Review Summary: Fantastically weird and wonderfully wacky, Fair to Midland’s latest LP is no doubt one of the best albums to grace the music industry so far this year.
I remember first seeing this album in a Target store a couple weeks back. I’d heard lots-and I mean lots-of good things about the record so I picked it up and checked it out. Flipping the case over to read the song titles, my attention was grabbed before I’d even heard any of the tracks. “Typhoid Mary Sends Her Best?
” “Rikki Tikki Tavi?
” “Amarillo Sleeps On My Pillow?
” I’d struck musical gold for sure-Heck, even the song titles were more interesting than the crap that was spewing from the store’s radio (Lowlife
by Theory of a Deadman. Just saying.) So when I arrived home later that day I checked out a few songs on Youtube, just to see if the album was as good as its quirky song titles suggested.
Next day, I’d already purchased the album. And that may well have been the best $14 I’ve ever spent in my entire life. Arrows & Anchors
is a strange little gem-a mash-up of genres, crafted together immaculately and seamlessly. There’s hard rock, there’s metal, there’s progressive, there’s even folk, country, and a faint taste of electronic scattered in the mix too. It may seem like a weird combination at first, because, well, it is. And yet, the band’s amazing songwriting talents blend the genres so perfectly it works amazingly well. And this isn’t the kind of album you pick up, enjoy for a week and then forget about. This album drives itself deep into your brain and lodges firmly in, holding the interest of the listener fortunate enough to stumble upon it with its wacky song-writing, fantastic musicianship, great melodies and the astounding vocal prowess of the lead singer.
Now I would usually try to stay away from 5/5 ratings, because no album is perfect, obviously. But I couldn’t find a single problem with Arrows & Anchors
large enough to take off an entire half star from the album’s overall rating. I don’t know where to begin with this release, there’s so much to talk about here, but I guess we should start with the musicianship. Not only is it varied but it just downright kicks ass too-for example, who’d have thought the chugging, heavy, in-your-face riffing of Whiskey and Ritalin
was performed by the same man who so perfectly pulled off the beautiful, soothing guitar of Golden Parachutes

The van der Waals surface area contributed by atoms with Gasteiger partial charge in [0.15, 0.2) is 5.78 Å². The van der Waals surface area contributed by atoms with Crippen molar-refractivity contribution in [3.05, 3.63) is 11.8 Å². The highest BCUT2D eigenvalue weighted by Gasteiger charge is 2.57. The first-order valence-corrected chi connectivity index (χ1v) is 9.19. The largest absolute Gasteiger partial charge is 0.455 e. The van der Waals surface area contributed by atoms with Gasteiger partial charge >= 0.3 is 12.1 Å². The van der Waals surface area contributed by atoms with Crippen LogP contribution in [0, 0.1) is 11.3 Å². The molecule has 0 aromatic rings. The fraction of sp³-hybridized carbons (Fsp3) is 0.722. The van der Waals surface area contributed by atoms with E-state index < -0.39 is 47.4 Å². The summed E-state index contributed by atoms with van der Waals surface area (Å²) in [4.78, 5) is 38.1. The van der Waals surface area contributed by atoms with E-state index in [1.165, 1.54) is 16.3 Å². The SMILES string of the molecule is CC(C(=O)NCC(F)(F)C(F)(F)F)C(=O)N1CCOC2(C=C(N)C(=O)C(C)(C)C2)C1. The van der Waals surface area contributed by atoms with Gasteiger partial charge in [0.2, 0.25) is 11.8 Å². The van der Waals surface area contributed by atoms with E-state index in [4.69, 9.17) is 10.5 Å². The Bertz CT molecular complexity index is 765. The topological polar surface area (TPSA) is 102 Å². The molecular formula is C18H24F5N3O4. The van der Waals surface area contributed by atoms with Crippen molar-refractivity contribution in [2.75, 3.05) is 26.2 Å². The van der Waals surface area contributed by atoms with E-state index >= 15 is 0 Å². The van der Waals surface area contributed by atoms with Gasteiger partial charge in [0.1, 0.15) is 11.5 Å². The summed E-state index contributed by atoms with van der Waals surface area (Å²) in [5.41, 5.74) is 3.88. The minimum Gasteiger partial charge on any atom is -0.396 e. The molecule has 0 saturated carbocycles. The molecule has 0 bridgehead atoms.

? The rhythm section does its job and does it extremely well too-carrying the songs with fantastic and clearly audible bass lines (Don’t believe me? Check out lead single “Musical Chairs
”) and powerful drumbeats. We can’t forget the keyboardist here either-the addition of piano into these songs really adds that extra layer, that extra dimension, which makes songs sound so much fuller, thicker, and ultimately more interesting. Even banjos, electronic elements and similar oddities for the genre are blended in to make the music section that little bit more interesting, that little bit more curious, and that little bit more memorable.
The vocalist is just another of the band’s strong points. He pretty much spans the entire vocal spectrum, and often in the same song he switches from polar opposites effortlessly (Amarillo Sleeps on my Pillow
, Rikki Tikki Tavi
). The man can pull of pretty much anything; his vocals always fit the song perfectly and the strong melodies or harsh, aggressive growls just carry the tracks along. Never before have I heard such contrast from just one man (I would never have guessed that the same man who growls and screams throughout Rikki Tikki Tavi was the same man who’s voice soared so melodically and beautifully through Short-Haired Tornado).
The songwriting here is beyond, as well. As mentioned earlier, the band throws in a bit of everything. Where other hard rock bands would chuck in some power chords, Fair to Midland pull out a banjo and throw in some folk influence. Where a 3 minute break-up ballad would usually sit, a beautiful, ten-minute progressive/rock piece closes the album. When some oh-so-familiar filler would usually be carelessly chucked, Fair to Midland take a risk and write something nobody expected and yet everybody will love. Hell, even the more traditional hard rock songs-Musical Chairs
and Whiskey and Ritalin
-sound new and refreshing.
So in short, just buy this album. There’s beautiful, big, impressive songs like Short-Haired Tornado
, The Greener Grass
and Golden Parachutes
, there’s the good old headbanging tracks like Whiskey and Ritalin
, Musical Chairs
, Amarillo Sleeps on my Pillow
, and Rikki Tikki Tavi
, there’s the sing-along anthems like Uh-Oh
and A Loophole in Limbo
, there’s the catchy little numbers like Bright Bulbs and Sharp Tools
and Coppertank Island
, and there’s the short instrumental breaks too. Yet every time, Fair to Midland takes the song type and completely makes it their own, changes it up with unusual influences, or just downright impresses you with their raw talents. As I said, Arrows & Anchors is fantastically weird, wonderfully wacky, and refreshingly original. You’ll be listening to this for a long time, trust me. It’s just a shame that the best album yet from, hands down, no contest, the best rock band of the decade, will pass by unnoticed for most people. I encourage you whole-heartedly to buy this beauty and support Fair to Midland-you won’t regret the decision.